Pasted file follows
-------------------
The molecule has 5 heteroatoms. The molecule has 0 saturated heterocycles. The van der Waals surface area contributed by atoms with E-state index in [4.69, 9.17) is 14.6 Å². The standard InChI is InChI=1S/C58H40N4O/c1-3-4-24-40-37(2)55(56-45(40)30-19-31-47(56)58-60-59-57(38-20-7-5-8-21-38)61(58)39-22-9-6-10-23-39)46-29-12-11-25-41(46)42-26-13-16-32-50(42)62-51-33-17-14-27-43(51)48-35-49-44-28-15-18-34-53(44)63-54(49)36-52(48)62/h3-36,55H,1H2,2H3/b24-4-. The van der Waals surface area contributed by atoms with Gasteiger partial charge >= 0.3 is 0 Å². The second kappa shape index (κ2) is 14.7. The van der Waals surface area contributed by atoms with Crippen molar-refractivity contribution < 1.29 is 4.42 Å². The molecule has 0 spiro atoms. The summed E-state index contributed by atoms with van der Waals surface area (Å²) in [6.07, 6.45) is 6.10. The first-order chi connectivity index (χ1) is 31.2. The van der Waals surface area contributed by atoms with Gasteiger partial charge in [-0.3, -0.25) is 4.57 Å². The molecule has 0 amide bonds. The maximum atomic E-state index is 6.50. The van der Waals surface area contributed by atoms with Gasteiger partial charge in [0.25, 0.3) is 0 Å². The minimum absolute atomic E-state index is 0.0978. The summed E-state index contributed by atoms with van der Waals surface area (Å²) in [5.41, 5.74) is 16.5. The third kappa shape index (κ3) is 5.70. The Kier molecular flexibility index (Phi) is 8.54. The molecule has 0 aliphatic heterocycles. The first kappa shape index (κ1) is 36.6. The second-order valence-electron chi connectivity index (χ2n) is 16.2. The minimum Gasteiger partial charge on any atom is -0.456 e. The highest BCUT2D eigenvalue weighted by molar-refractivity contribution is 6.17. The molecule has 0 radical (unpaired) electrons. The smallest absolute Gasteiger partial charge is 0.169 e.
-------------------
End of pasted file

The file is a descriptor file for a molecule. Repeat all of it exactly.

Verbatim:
The molecule has 5 heteroatoms. The molecule has 0 saturated heterocycles. The van der Waals surface area contributed by atoms with E-state index in [4.69, 9.17) is 14.6 Å². The standard InChI is InChI=1S/C58H40N4O/c1-3-4-24-40-37(2)55(56-45(40)30-19-31-47(56)58-60-59-57(38-20-7-5-8-21-38)61(58)39-22-9-6-10-23-39)46-29-12-11-25-41(46)42-26-13-16-32-50(42)62-51-33-17-14-27-43(51)48-35-49-44-28-15-18-34-53(44)63-54(49)36-52(48)62/h3-36,55H,1H2,2H3/b24-4-. The van der Waals surface area contributed by atoms with Gasteiger partial charge >= 0.3 is 0 Å². The second kappa shape index (κ2) is 14.7. The van der Waals surface area contributed by atoms with Crippen molar-refractivity contribution < 1.29 is 4.42 Å². The molecule has 0 spiro atoms. The summed E-state index contributed by atoms with van der Waals surface area (Å²) in [6.07, 6.45) is 6.10. The first-order chi connectivity index (χ1) is 31.2. The van der Waals surface area contributed by atoms with Gasteiger partial charge in [-0.3, -0.25) is 4.57 Å². The molecule has 0 amide bonds. The maximum atomic E-state index is 6.50. The van der Waals surface area contributed by atoms with Gasteiger partial charge in [0.25, 0.3) is 0 Å². The minimum absolute atomic E-state index is 0.0978. The summed E-state index contributed by atoms with van der Waals surface area (Å²) in [5.41, 5.74) is 16.5. The third kappa shape index (κ3) is 5.70. The Kier molecular flexibility index (Phi) is 8.54. The molecule has 0 aliphatic heterocycles. The first kappa shape index (κ1) is 36.6. The second-order valence-electron chi connectivity index (χ2n) is 16.2. The minimum Gasteiger partial charge on any atom is -0.456 e. The highest BCUT2D eigenvalue weighted by molar-refractivity contribution is 6.17. The molecule has 0 radical (unpaired) electrons. The smallest absolute Gasteiger partial charge is 0.169 e.